Text of a ancient letter found on the skeleton of a man discovered in the Sahara.1
I'll never forgive the treachery of that bleedin' crew. Mutiny! I'da never thought I'd see the day when I'd lose control o' me own vessel to a scallywag band of misfits. Ah well, no use thinkin' about that now, Molly, ol' Rufus is in Africa.
We had just sailed out of port, back in July, in search of the Silver Train. The damnable Spanish had more money than they needed, and I'd be a landlubbin' clerk before I were gonna sail home without a load o' their precious cargo. That was before the storm; The grandmother of storms, I'll tell ye. Some slouch had left the whippin's on the main mast loose, and when the storm took us, she tore the mast to bits before we could bring 'er down. The bos'n came into me cabin shoutin' that we lost three men blown starboard into the drink. I shouted o'er the gale to keep steady and keep the ship from listing any farther starboard. Nobody could hear over such a wrathful wind. I sent the steersman away and took control myself. The men kept shouting about being left behind, but I'd take no heed o' that. I had to save the ship, not three dirty dock-dregs I'd hired for a three-pence and a share of booty. I managed to keep the ship mostly together, though we lost two more men before the storm passed.
We were just off the coast of Africa, and were in sore need o' a refit. I told the crew that we were needin' ta stop and repair the masts and get more powder (the kegs we had were waterlogged, more crew problems). I could hear the men a'grumblin'. They had the taste o' Spanish silver in their mouths, and it was hard ta be gettin' it out. That night I knew there was trouble brewin' when the bos'n came to give me the report and his face was grim. Six men piled in behind him with swords drawn. They told me the bos'n was ta be the new cap'n and that they'd be leavin' me in Africa. Fate were grinnin' at me that day, since they let me take a small boat and leave the ship, my ship. I suppose it's good I have me life though. I've found a caravan from the East India Company, and they've let me buy passage back home. Across the leakin' land! I've spent a lot o' time thinkin' since they took me ship. I dream o' the open sea. I dream o' the salt air in me nose, and sound o' the waves. I dream o' ye sometimes, Molly-Mae.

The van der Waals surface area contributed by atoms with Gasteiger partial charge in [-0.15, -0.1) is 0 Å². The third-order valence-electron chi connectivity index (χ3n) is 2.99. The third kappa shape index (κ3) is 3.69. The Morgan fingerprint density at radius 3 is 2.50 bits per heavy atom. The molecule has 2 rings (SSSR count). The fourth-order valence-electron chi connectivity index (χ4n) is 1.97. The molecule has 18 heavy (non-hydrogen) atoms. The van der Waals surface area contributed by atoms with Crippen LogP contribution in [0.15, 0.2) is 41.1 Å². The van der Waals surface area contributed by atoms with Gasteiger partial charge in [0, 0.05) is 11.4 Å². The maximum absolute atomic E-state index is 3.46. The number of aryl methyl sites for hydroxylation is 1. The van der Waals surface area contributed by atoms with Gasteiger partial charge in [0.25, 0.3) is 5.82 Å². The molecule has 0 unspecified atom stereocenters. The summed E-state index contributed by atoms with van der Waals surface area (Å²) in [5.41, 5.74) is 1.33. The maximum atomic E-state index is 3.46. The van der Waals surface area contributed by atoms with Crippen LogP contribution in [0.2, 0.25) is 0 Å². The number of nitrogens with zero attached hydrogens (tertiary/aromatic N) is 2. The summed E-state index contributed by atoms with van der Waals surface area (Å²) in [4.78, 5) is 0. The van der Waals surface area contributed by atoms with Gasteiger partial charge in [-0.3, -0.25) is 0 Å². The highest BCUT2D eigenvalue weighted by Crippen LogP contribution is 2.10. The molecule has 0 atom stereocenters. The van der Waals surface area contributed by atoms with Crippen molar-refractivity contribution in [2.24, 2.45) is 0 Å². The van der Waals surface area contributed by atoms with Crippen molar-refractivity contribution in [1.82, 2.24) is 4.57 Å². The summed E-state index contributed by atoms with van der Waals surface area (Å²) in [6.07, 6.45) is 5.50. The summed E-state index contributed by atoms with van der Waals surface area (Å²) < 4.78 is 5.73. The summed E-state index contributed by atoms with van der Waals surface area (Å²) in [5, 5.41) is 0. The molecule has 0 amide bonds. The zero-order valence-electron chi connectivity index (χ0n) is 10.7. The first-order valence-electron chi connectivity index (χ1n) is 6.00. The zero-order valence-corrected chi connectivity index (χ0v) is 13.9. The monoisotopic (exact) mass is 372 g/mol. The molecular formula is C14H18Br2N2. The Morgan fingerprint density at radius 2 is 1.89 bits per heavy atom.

But mostly I dream of boats...